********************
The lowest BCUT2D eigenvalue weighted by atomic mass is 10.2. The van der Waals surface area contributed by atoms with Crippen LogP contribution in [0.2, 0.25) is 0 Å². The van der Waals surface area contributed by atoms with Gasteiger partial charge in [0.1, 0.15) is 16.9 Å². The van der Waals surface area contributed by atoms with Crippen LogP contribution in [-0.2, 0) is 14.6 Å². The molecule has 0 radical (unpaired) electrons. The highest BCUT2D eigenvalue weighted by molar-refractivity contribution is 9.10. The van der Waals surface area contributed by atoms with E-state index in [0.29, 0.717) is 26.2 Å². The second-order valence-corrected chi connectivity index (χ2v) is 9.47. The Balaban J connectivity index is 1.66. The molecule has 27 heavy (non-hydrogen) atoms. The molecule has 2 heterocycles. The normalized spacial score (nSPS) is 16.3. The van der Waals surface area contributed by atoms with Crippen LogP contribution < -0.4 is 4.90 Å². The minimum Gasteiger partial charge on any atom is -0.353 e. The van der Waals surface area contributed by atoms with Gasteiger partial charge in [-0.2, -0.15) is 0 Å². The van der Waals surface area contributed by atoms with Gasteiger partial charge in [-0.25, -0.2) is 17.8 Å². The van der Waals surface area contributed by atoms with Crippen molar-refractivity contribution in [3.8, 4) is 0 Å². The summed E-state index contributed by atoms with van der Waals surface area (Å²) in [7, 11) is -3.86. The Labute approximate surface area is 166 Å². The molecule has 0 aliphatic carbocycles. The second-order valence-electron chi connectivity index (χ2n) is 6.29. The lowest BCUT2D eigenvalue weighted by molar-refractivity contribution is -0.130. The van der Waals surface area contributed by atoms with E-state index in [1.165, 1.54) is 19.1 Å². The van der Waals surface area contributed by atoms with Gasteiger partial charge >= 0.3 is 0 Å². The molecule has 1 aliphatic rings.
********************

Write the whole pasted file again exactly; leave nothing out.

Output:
The lowest BCUT2D eigenvalue weighted by atomic mass is 10.2. The van der Waals surface area contributed by atoms with Crippen LogP contribution in [0.2, 0.25) is 0 Å². The van der Waals surface area contributed by atoms with Gasteiger partial charge in [0.1, 0.15) is 16.9 Å². The van der Waals surface area contributed by atoms with Crippen LogP contribution in [-0.2, 0) is 14.6 Å². The molecule has 0 radical (unpaired) electrons. The highest BCUT2D eigenvalue weighted by molar-refractivity contribution is 9.10. The van der Waals surface area contributed by atoms with E-state index in [0.29, 0.717) is 26.2 Å². The second-order valence-corrected chi connectivity index (χ2v) is 9.47. The Balaban J connectivity index is 1.66. The molecule has 27 heavy (non-hydrogen) atoms. The molecule has 2 heterocycles. The normalized spacial score (nSPS) is 16.3. The van der Waals surface area contributed by atoms with Crippen LogP contribution < -0.4 is 4.90 Å². The minimum Gasteiger partial charge on any atom is -0.353 e. The van der Waals surface area contributed by atoms with Gasteiger partial charge in [-0.2, -0.15) is 0 Å². The van der Waals surface area contributed by atoms with Gasteiger partial charge in [-0.25, -0.2) is 17.8 Å². The van der Waals surface area contributed by atoms with Crippen molar-refractivity contribution in [3.8, 4) is 0 Å². The summed E-state index contributed by atoms with van der Waals surface area (Å²) in [7, 11) is -3.86. The Labute approximate surface area is 166 Å². The molecule has 0 aliphatic carbocycles. The second-order valence-electron chi connectivity index (χ2n) is 6.29. The lowest BCUT2D eigenvalue weighted by molar-refractivity contribution is -0.130. The van der Waals surface area contributed by atoms with E-state index in [1.165, 1.54) is 19.1 Å². The van der Waals surface area contributed by atoms with Gasteiger partial charge >= 0.3 is 0 Å². The molecule has 1 aliphatic rings.